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Isle of Man: Offshore Business Sectors

Introduction

This page was last updated on 24 January 2020.

The UK's three international offshore financial centres, Jersey, Guernsey and the Isle of Man have developed in different ways. The Isle of Man, is not dominated by any one particular activity, but has across-the-board strength in the financial sector, with substantial business in banking, fund management and captive insurance. The island has encouraged manufacturing and trading operations, which can be financially offshore while staying within the EU's VAT regime. Its trust sector is long-established and has a solid backing of law firms, trust managers and advisory practises. The Isle of Man has also established favourable regimes for ship and aircraft management.

In December 2000, the Corporate Service Providers Act 2000 went into force. This creates a licensing regime for corporate service providers (CSPs) and empowers the Isle of Man Financial Supervision Commission (IOMFSC) to process applications for CSP status and investigate CSP license holders. CSPs must operate client accounts like other professionals. Under the act it is an offence for a CSP to operate without a licence.

The island's 2003 budget included a major reform package for the island's fund industry. Key measures included:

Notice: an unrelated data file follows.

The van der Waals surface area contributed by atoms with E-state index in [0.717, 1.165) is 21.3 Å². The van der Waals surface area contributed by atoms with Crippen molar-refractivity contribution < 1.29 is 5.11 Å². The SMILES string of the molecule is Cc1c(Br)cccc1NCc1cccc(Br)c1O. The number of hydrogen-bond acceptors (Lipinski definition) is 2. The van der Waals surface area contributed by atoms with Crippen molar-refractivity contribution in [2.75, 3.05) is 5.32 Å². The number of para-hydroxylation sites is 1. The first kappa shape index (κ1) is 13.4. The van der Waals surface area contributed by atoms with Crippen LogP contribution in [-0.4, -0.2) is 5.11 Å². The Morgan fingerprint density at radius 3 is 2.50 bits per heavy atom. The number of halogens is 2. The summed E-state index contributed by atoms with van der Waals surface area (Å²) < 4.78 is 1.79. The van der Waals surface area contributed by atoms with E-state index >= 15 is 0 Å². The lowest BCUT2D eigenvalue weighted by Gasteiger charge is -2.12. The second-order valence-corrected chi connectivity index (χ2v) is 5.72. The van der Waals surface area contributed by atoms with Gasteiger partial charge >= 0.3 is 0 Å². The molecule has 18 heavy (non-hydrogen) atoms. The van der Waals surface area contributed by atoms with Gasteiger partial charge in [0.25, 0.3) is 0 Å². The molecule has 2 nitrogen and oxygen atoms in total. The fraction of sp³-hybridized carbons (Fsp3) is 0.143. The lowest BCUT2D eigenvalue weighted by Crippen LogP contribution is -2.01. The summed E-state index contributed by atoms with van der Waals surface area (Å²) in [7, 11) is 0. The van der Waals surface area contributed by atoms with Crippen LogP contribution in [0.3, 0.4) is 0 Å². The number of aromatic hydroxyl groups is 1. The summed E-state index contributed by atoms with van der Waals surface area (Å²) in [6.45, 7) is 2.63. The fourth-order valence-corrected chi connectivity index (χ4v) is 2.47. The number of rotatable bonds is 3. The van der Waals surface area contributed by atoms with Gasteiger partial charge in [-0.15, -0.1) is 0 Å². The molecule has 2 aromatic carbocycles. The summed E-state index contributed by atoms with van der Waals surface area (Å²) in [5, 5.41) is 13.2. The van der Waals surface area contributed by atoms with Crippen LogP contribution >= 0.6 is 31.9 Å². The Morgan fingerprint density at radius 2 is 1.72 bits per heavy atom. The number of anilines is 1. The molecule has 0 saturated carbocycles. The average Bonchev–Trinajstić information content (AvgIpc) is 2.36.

• A zero tax rate for all third party fund administrators, and for managers of EIFs and PIFs - representing an extension of the existing zero rate tax regime on fund managers' profits to both fund administrators and to managers of experienced and professional investor funds
  • VAT exemption for experienced and professional investor funds - representing an extension of the VAT exemption on management fees
  • Overseas funds exemption in the context of Isle of Man regulation - such that an overseas fund may be administered in the Isle of Man without ‘dual regulation’ where it is incorporated in a jurisdiction having an appropriate regulatory framework.

The Isle of Man's fund industry has grown rapidly over the last decade; funds under management or administration grew from GB£6.6bn on 1 December 1999 to almost £60bn on 30 June 2008. By 31 December 2012, this had fallen back to GBP22.3bn. Since then there has been a slight decline in the total amount of managed or administered funds; on 30 September 2019 the total was £17.94bn.

In 2018, a total of 985 new Manx companies were incorporated under the Companies Act 2006, while 762 were formed under the Companies Act 1931.

During 2005, the IOMFSC began a major project to consolidate and modernise the Isle of Man's financial services legislation and put forward important proposals to enhance its accountability and transparency as part of this project. The Commission also set out a mechanism under which there would be involvement of the industry in the setting of regulatory strategy.

This project also embraced innovative proposals for the regulation of e-money, to be drawn up in conjunction with the e-business sector which continues to have strong growth potential.

The Isle of Man's invitation to become a full signatory to the IOSCO multilateral memorandum of understanding will also ensure that Manx-based businesses enjoy access into major markets overseas, the report stated.

Other developments during 2005 included the enactment of legislation for the licensing and supervision of trust service providers. The Commission took steps further to strengthen its own arrangements for good corporate governance. The Financial Services Act 2008, which received royal assent on 1 August 2008, consolidated a number of legislative acts regulating the financial services industry.

 

 

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